[Paleopsych] MSNBC: How the brain tunes out background noise
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Fri Dec 30 19:31:01 UTC 2005
How the brain tunes out background noise
'Detector neurons' focus exclusively on novel sounds, scientists
Special neurons in the brain stem of rats focus exclusively on
novel sounds and help them ignore predictable and ongoing noises, a
new study finds.
The same process likely occurs in humans and may affect our speech,
and even help us laugh.
The "novelty detector neurons," as researchers call them, quickly
stop firing if a sound or a pattern of sounds is repeated. They
will briefly resume firing if some aspect of the sound changes. The
neurons can detect changes in pitch, loudness or duration of a
single sound and can also note shifts in the pattern of a complex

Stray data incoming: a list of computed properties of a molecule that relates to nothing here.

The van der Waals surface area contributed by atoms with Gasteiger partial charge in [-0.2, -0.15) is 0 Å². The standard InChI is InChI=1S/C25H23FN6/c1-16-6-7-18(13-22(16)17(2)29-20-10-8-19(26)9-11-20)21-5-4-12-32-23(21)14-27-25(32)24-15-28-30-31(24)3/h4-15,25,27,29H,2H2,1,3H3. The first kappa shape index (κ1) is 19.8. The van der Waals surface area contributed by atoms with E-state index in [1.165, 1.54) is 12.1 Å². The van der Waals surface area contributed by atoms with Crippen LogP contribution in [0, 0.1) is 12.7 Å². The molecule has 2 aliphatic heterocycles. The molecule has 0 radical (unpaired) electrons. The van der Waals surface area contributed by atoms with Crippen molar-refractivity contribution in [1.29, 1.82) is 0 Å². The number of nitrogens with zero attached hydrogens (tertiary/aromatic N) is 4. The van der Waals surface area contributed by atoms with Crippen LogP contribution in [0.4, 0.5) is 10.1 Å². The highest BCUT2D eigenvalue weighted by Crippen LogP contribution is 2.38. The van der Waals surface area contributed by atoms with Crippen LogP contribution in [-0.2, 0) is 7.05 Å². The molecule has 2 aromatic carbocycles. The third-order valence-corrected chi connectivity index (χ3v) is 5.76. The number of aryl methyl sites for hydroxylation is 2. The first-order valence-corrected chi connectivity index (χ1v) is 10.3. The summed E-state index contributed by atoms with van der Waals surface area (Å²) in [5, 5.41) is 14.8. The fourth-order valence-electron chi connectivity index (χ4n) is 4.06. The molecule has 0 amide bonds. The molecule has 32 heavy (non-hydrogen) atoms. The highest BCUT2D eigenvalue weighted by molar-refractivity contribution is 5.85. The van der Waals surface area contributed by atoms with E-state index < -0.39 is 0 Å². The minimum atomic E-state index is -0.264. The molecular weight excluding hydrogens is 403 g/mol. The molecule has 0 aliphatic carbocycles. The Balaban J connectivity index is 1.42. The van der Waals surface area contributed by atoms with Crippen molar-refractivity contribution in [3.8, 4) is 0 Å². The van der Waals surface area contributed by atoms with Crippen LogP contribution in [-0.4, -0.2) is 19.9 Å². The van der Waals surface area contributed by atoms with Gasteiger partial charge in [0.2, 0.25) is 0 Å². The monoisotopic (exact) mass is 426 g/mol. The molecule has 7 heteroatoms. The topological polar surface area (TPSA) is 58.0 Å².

series of sounds.
"It is probably a good thing to have this ability, because it
allows us to tune out background noises like the humming of a car's
motor while we are driving or the regular tick-tock of a clock,"
said study team member Ellen Covey, a psychology professor at the
University of Washington. "But at the same time, these neurons
would instantly draw a person's attention if their car's motor
suddenly made a strange noise or if their cell phone rang."
Covey said similar neurons seem to be present in all vertebrates
and almost certainly exist in the human brain.
The novelty detector neurons seem to act as gatekeepers, Covey and
her colleagues conclude, preventing information about unimportant
sounds from reaching the brain's cortex, where higher processing
occurs. This allows people to ignore sounds that don't require
The results are detailed this month in the European Journal of
The novelty detector neurons seem able to store information about a
pattern of sound, so they may also be involved in speech, which
requires anticipating the end of a word and knowing where the next
"Speech fluency requires a predictive strategy," Covey explained.
"Whatever we have just heard allows us to anticipate what will come
next, and violations of our predictions are often surprising or
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